Peruvian Food Delivery & Takeaway
Consumer favourite Peruvian delivery restaurants
17:30 to 21:00
Order Peruvian delivery and Peruvian takeaway from restaurants in these locations
Peruvian food delivery from local restaurants
Peruvian cuisine reflects a history than spans from the Incas of the past to immigrants of today. In addition to the great variety of peoples influencing cuisine, Peru is graced with 28 different climatic zones giving the country a huge variety of agricultural products to play with. The microclimates gave rise to thousands of different varieties of potatoes and topical fruits such as bananas, mangoes ripe or green, citrus, passionfruit-like granadillas, and custard apples. The colourful, bright, but mild aji chillies grow to support every Peruvian dish on the plate. True, Spanish cuisine displaced the indigenous for hundreds of years, and thirty years ago Peruvian cities were occupied solely by Spanish, German, and French kitchens, but a renewed interest in past foods has accompanied the rise of influences from Asia; both Japan and Chinese immigrants have left their mark on modern-day Peruvian cuisine.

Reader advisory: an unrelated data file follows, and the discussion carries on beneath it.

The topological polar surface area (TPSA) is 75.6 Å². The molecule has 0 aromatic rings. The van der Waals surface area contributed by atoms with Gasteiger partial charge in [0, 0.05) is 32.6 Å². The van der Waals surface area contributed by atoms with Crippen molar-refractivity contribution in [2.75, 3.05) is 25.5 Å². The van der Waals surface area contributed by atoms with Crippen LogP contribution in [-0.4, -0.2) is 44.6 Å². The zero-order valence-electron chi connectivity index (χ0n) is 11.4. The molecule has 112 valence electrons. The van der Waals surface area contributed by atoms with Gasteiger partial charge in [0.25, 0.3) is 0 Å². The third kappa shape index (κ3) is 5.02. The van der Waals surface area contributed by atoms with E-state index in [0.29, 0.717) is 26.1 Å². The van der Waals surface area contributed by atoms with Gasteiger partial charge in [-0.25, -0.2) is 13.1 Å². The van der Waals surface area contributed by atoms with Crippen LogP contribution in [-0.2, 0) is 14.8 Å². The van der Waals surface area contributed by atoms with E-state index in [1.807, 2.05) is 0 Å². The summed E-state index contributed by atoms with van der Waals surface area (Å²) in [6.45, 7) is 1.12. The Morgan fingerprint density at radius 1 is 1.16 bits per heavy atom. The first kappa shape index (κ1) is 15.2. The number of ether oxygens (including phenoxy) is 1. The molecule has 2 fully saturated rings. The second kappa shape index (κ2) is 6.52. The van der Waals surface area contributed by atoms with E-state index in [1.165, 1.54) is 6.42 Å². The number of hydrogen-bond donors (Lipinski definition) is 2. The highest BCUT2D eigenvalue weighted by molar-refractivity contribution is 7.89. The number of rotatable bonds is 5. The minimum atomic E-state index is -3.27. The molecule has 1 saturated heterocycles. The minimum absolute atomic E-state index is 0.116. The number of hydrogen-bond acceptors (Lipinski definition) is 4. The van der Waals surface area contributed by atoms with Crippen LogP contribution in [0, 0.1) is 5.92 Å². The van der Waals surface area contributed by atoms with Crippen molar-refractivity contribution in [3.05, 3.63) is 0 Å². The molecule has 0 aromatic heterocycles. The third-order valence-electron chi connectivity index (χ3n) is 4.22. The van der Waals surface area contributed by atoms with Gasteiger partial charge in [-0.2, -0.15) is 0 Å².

Peruvian cuisine is enormously popular as of late, but Australia has been a little slow to catch the fever. Besides recently rediscovering superfoods like the psuedocereals quinoa and kañiwa, the fusion of Japanese and Latin American flavours has proved too delicious to ignore. Japanese chefs have reinvigorated the classic citrus-cured fish dish ceviche; rather than soaking overnight, chilli-infused citrus is used to quickly coat the fish for a dish that's half Latin and half sushi. This spicy-sour marinade is consumed as “tiger's milk” for a professed hangover cure and is frequently used and reused in maritime fare. Desserts represent gentler offerings still shaped by Peru's European-centric period. Baked goods like coconut-covered alfajores, rico turrones, and the more commonplace arroz con leche continue to represent the Spanish influence on Peruvian cuisine.